Employee rights on return to work

Employers risk claims of pregnancy and maternity discrimination if the worker is not permitted to return to the same job on no less favourable terms and conditions as before, or if they fail to offer them a suitable alternative role which is available. The worker may also have automatic unfair dismissal claims (if there is a dismissal) and/or unlawful detriment (if there is no dismissal).

Employees may also have the right to make a flexible working request, provided they meet the eligibility criteria, for example to rearrange their working hours in order to ensure childcare and maximise time with their child. Whilst employers are not obliged to allow the requests, they have a duty to deal with requests in a reasonable manner.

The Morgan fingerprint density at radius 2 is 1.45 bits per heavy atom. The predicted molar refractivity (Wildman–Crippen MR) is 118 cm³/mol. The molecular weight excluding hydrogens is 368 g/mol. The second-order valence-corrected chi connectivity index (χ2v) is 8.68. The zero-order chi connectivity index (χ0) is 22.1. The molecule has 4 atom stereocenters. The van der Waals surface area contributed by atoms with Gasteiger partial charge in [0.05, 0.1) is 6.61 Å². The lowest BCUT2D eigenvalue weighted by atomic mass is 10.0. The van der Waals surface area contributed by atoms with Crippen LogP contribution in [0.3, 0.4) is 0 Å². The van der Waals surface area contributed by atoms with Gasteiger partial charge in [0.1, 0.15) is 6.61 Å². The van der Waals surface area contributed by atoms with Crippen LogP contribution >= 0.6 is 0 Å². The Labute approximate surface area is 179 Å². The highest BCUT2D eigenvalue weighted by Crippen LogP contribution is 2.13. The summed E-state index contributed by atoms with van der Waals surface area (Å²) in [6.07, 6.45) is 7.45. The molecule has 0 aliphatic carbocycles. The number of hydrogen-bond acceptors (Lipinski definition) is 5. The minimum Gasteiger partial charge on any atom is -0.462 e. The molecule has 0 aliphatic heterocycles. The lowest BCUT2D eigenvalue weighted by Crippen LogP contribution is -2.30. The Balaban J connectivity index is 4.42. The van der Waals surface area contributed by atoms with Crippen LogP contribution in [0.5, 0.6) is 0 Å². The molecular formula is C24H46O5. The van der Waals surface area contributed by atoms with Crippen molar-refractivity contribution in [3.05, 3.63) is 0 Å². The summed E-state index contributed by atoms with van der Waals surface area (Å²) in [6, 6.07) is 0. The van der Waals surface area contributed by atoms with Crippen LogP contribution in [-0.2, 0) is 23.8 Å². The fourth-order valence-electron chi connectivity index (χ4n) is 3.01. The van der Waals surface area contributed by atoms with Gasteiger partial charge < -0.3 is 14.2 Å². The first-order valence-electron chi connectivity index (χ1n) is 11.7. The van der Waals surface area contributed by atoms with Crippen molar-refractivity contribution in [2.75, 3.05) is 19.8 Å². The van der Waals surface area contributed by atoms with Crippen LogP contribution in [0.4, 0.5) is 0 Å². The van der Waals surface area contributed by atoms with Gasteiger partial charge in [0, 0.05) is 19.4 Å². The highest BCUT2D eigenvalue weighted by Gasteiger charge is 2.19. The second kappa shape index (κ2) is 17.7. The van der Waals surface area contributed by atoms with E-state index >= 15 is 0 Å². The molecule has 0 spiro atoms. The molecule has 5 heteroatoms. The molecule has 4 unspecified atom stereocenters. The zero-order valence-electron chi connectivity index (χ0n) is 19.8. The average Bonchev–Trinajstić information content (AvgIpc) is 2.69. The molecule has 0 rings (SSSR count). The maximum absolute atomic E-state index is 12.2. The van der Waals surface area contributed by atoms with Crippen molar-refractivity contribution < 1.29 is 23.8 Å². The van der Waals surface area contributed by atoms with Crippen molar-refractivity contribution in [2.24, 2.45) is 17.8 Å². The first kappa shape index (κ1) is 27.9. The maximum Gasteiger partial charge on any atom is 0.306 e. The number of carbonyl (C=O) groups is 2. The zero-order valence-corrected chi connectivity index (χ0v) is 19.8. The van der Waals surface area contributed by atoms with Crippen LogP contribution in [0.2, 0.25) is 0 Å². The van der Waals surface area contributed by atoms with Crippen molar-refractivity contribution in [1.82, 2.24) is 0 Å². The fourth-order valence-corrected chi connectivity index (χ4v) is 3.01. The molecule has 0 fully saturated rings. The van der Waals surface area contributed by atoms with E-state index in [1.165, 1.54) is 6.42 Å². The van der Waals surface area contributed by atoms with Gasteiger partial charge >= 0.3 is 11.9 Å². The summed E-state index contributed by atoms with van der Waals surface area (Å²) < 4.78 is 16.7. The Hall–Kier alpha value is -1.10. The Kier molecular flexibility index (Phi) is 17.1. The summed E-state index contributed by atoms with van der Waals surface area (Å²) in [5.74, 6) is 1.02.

In the case of Fidessa Plc v Lancaster, it was held that an employee, who changed to part-time working on her return from maternity leave and who was subsequently made redundant, had been subject to indirect sex discrimination. This was due to a two-fold “provision, criterion or practice” of having to undertake work after 5pm and doing so at the workplace rather than at home. This was considered to be a disadvantage more likely to be suffered by women given they as a group predominantly have a requirement to exercise childcare functions and collect children from nursery at the end of the working day.


Adaptations at Work to Help Pregnant Employees

Risk Assessments

It is important to make sure that the general workplace is safe for both pregnant employees and new mothers. Therefore, it is essential that employers must regularly conduct health and safety assessments to mitigate risks for any pregnant employee or an employee who has given birth in the last six months or is breastfeeding.